To avoid cavities, you must stop feeding those “naughty” bacteria that live in your mouth with processed sugar. Consume nutritious foods and try to avoid foods and snacks high in sugars as well as sweetened beverages such as sodas and energy drinks. If you have to consume a food high in sugar, brush your teeth shortly after.
You’re probably aware of the negative effects smoking can cause to overall health, too. According to the College of Dentistry, “smoking can do a lot more than just stain your teeth—this unhealthy habit can also lead to gum disease, tooth loss, and even oral cancer.” Try to quit smoking for both your overall and your oral health.
Visit your dentist regularly
Regular dental checkups are another key factor to reduce your chances of getting a cavity or gumline cavity. Your dentist will provide you with professional hygienic cleaning procedures that remove plaque and keep your teeth and gumline secure from cavity risk. In addition, the dentist will examine your mouth and spot other potential risks as well as the early signs of tooth decay.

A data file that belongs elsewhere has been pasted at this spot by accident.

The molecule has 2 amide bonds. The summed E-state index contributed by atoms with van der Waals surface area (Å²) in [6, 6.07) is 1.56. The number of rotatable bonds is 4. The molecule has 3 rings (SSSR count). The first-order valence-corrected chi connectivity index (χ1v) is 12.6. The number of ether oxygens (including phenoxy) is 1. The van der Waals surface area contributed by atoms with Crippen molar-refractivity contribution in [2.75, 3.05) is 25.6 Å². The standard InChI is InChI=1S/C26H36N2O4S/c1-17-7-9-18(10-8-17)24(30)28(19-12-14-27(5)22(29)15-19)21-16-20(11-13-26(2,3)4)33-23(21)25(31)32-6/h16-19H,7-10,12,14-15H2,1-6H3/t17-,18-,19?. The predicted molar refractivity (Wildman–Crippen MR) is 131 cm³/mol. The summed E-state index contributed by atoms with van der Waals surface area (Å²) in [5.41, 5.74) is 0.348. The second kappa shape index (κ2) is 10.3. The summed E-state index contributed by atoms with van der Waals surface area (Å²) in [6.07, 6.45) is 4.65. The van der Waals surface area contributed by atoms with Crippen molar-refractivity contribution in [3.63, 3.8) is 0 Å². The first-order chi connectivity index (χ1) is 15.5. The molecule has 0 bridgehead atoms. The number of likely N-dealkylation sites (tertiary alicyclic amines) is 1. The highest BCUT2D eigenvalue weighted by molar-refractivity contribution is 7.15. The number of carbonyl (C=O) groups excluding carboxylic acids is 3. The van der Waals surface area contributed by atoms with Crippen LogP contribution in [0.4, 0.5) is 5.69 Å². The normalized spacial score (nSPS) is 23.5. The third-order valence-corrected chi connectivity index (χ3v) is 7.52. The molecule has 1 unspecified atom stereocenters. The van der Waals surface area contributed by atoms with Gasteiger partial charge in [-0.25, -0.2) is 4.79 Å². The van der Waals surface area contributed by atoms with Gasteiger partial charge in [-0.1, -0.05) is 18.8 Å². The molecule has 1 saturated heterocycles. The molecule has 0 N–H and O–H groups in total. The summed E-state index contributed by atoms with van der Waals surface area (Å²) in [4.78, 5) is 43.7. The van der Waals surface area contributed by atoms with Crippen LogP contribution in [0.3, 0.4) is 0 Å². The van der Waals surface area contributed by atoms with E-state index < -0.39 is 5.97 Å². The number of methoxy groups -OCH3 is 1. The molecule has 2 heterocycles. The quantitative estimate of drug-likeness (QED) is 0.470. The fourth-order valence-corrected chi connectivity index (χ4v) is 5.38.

Treatment for cavities
The idea of having an electric drill in your mouth doesn’t sound terribly appealing to anyone. But let’s get back to our friend John for a second. Archeological findings have shown that about 14,000 years ago, sharpened stone tools were used to remove bits of rotten teeth and cure cavities for John and his friend! We choose to feel thankful to have the tools available today—any drill will trump stone tools to fix tooth decay.
Filling a tooth with materials such as dental amalgam or composite resin is the most standard treatment for cavities in our day and age. Your dentist starts by removing the decayed material with a drill or laser, and then fills the hole in. Cavities along the gumline are treated in the same way. However, based on the severity of the damage to both the tooth and gumline, your dentist may choose another treatment plan, such as crowns or root canals.
Cavities are wide-spread and can cause a lot of complications, but they are also easily preventable. Cavities prevention starts by practicing good oral health from an early age, and decay can be later prevented with a proper diet and regular dentist visits.